Self-determination and the leisure experiences of women with intellectual disabilities living in two group homes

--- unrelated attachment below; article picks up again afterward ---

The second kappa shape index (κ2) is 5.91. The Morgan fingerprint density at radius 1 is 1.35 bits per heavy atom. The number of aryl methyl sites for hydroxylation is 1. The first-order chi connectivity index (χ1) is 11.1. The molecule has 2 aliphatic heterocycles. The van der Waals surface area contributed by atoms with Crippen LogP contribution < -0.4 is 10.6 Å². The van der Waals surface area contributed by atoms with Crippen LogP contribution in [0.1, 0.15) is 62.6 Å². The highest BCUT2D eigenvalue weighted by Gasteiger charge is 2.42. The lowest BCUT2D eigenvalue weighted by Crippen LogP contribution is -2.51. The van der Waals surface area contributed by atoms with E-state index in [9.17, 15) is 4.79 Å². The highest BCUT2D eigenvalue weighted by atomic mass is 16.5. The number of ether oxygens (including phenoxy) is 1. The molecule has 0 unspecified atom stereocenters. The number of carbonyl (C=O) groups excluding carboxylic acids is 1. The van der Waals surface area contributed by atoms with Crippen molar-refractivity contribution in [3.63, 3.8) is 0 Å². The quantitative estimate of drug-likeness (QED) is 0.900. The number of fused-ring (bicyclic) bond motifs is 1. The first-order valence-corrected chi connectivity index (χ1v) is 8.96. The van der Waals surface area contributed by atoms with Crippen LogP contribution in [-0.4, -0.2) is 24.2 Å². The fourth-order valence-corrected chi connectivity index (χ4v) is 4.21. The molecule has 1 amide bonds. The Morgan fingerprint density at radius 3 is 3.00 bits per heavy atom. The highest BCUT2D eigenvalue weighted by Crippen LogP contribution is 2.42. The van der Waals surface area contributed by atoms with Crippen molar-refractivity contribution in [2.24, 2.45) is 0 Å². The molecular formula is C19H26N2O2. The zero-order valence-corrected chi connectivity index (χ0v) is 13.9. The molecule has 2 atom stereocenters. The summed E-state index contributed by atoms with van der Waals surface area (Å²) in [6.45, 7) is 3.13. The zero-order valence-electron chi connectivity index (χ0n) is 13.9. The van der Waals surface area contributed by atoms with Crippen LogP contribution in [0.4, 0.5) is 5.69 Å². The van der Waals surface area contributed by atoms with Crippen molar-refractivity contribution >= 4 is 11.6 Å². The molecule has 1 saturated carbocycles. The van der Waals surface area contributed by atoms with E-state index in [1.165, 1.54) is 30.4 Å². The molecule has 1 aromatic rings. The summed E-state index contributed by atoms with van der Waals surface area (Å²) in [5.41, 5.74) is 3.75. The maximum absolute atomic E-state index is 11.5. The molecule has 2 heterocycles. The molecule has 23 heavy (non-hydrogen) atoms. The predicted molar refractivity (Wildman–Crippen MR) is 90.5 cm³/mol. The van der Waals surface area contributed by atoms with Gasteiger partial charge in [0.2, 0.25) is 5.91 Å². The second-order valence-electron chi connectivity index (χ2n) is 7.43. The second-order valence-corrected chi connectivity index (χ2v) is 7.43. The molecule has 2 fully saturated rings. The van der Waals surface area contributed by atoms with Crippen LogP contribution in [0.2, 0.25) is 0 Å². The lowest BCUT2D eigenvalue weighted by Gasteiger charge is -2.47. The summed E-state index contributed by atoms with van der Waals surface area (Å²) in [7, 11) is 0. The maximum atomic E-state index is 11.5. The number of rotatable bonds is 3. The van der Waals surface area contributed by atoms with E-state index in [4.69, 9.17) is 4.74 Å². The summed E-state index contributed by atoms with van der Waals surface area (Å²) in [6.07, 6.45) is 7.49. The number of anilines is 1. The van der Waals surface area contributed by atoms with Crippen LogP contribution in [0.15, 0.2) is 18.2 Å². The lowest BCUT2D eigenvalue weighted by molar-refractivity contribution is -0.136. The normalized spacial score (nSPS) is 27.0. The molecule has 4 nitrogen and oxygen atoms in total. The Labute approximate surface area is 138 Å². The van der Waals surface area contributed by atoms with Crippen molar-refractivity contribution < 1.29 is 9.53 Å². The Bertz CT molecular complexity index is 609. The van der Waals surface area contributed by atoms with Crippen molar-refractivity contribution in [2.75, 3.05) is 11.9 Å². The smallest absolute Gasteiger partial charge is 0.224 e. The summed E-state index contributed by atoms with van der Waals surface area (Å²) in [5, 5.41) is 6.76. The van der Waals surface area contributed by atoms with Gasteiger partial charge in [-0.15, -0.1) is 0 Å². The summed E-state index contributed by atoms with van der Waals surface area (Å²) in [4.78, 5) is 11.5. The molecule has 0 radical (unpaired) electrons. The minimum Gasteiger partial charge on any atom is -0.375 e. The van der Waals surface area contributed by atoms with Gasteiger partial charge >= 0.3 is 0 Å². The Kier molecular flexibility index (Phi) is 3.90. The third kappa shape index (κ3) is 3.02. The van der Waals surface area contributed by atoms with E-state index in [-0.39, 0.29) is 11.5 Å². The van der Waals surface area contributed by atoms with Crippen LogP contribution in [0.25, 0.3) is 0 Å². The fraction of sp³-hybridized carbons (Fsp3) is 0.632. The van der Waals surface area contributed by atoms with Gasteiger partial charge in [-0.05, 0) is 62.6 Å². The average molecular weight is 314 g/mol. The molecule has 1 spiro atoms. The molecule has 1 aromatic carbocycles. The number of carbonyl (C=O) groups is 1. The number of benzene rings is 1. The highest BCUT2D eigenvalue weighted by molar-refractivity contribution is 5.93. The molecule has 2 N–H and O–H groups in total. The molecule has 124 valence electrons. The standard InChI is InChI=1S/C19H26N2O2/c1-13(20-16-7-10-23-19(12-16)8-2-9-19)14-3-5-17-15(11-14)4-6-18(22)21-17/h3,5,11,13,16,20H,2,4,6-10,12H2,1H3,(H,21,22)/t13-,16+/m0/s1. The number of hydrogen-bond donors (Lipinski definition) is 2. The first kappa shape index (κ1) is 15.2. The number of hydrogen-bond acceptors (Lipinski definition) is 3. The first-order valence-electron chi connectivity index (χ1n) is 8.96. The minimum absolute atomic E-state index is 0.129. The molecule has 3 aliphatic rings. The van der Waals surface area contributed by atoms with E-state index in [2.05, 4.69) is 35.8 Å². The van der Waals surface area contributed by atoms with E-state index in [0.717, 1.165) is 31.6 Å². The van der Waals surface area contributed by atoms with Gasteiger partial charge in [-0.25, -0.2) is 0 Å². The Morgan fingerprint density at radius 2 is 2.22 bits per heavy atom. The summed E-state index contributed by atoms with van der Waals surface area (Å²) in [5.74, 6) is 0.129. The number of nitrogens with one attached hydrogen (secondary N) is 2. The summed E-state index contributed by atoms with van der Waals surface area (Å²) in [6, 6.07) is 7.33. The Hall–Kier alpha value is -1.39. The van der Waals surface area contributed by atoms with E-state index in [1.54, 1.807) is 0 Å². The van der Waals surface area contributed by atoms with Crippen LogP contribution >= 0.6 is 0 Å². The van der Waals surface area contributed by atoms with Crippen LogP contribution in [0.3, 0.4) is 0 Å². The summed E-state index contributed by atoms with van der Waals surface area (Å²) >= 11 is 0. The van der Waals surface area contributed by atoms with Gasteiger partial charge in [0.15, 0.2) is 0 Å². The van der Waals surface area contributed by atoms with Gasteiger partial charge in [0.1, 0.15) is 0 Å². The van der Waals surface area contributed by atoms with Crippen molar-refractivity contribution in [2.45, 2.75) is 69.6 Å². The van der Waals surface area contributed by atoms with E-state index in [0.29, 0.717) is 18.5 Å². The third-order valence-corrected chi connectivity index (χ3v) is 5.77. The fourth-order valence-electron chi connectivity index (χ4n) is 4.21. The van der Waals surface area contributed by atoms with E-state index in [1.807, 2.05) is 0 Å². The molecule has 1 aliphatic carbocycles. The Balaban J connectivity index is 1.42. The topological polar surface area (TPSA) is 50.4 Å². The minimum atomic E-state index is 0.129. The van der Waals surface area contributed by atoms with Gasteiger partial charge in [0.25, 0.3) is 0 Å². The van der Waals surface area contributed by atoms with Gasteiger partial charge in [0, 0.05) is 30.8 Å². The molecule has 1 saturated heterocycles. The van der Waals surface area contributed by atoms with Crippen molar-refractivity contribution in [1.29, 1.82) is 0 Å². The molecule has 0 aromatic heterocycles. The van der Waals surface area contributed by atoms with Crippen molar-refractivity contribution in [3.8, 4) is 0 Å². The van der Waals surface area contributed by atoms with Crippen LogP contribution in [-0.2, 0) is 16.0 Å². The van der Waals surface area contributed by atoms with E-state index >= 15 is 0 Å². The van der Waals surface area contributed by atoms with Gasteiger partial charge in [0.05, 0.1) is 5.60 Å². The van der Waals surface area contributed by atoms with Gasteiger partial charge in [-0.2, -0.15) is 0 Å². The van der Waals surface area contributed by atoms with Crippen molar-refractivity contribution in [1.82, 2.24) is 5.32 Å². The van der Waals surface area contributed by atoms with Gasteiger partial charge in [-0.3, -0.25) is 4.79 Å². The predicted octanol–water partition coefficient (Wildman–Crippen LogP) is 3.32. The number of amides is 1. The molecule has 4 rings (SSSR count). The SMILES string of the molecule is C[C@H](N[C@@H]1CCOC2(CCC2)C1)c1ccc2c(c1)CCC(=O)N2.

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This phenomenological case study aimed to understand the leisure experiences of 5 women with intellectual disabilities (ages 44-60) living in a two group homes. The experiences of the 5 women (3 in one home, 2 in another) were captured using the phenomenological methods of participant observation, artifacts, and semi-structured and active interviewing. Staff members from each home were also interviewed to give further context to the women's leisure experiences. The nature of the women's leisure experiences were understood within the conceptual framework of self-determination. The leisure experiences were encapsulated under 3 main themes (leisure at home, leisure in the community, leisure with family and friends). However, the subthemes indicated that the nature of the leisure experiences and opportunities for input into leisure were different in each home. The essence of the women's leisure experiences were strongly influenced by their interactions with staff who determined opportunities (or lack thereof) for the women to provide input into their leisure experiences. In one group home, leisure was self-directed, even when staff support was required for the women (independent selfdirected leisure; staff supported self-directed). In the same group home, leisure in the community was experienced independently (independent outings) even when staff were required to provide assistance in unfamiliar settings (accompanied outings). The women of this group home experienced leisure with family and friends when they initiated contact with loved ones (connecting with others). Conversely, many of the leisure experiences in the other group home were supervised even when the women chose the activity (supervised, self-directed leisure; supervised directed leisure). Community outings were also supervised (supervised outings) and leisure with family and friends was experienced when important others initiated contact (awaiting a connection with others). The women in one home experienced opportunities for input into spontaneous leisure at home as well as in the community. Even when staff support was required to engage in an activity, the type and amount of support was determined by the women. The leisure experiences for the women of the other home were defined, in large part, by planned and scheduled events in the home. The activities needed in the daily management of the group home appeared to take precedence over opportunities for leisure experiences and the women's input into the nature of their leisure experiences. The results draw attention to the environments of each home and the experiences of the women. The empowering effects of such a case study may elicit action on behalf of the reader through conscious raising of important issues (i.e., the importance of self-determination for people with disabilities). This study increases the awareness of the influence the context has on self-determination and has important implications for service providers in the field of disability.